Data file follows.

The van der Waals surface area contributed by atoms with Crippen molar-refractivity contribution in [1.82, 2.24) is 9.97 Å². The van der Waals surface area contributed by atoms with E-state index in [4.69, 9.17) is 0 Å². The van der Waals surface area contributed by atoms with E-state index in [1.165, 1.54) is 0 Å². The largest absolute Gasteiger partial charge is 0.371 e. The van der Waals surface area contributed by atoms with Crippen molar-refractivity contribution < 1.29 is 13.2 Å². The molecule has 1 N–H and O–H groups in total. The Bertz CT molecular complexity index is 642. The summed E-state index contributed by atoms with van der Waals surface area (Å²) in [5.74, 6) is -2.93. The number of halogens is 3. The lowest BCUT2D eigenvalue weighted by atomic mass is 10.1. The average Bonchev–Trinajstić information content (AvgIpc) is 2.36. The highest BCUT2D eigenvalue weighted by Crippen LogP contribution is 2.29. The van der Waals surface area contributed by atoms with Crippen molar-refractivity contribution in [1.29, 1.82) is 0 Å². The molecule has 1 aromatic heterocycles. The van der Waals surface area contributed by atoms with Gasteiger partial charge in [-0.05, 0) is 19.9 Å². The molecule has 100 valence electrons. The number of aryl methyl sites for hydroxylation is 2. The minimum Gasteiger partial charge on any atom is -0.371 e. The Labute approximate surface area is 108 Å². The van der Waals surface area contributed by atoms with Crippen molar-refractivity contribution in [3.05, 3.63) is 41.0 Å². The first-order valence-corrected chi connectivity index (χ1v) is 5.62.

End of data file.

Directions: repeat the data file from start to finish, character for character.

The van der Waals surface area contributed by atoms with Crippen molar-refractivity contribution in [1.82, 2.24) is 9.97 Å². The van der Waals surface area contributed by atoms with E-state index in [4.69, 9.17) is 0 Å². The van der Waals surface area contributed by atoms with E-state index in [1.165, 1.54) is 0 Å². The largest absolute Gasteiger partial charge is 0.371 e. The van der Waals surface area contributed by atoms with Crippen molar-refractivity contribution < 1.29 is 13.2 Å². The molecule has 1 N–H and O–H groups in total. The Bertz CT molecular complexity index is 642. The summed E-state index contributed by atoms with van der Waals surface area (Å²) in [5.74, 6) is -2.93. The number of halogens is 3. The lowest BCUT2D eigenvalue weighted by atomic mass is 10.1. The average Bonchev–Trinajstić information content (AvgIpc) is 2.36. The highest BCUT2D eigenvalue weighted by Crippen LogP contribution is 2.29. The van der Waals surface area contributed by atoms with Crippen molar-refractivity contribution in [1.29, 1.82) is 0 Å². The molecule has 1 aromatic heterocycles. The van der Waals surface area contributed by atoms with Gasteiger partial charge in [-0.05, 0) is 19.9 Å². The molecule has 100 valence electrons. The number of aryl methyl sites for hydroxylation is 2. The minimum Gasteiger partial charge on any atom is -0.371 e. The Labute approximate surface area is 108 Å². The van der Waals surface area contributed by atoms with Crippen molar-refractivity contribution in [3.05, 3.63) is 41.0 Å². The first-order valence-corrected chi connectivity index (χ1v) is 5.62.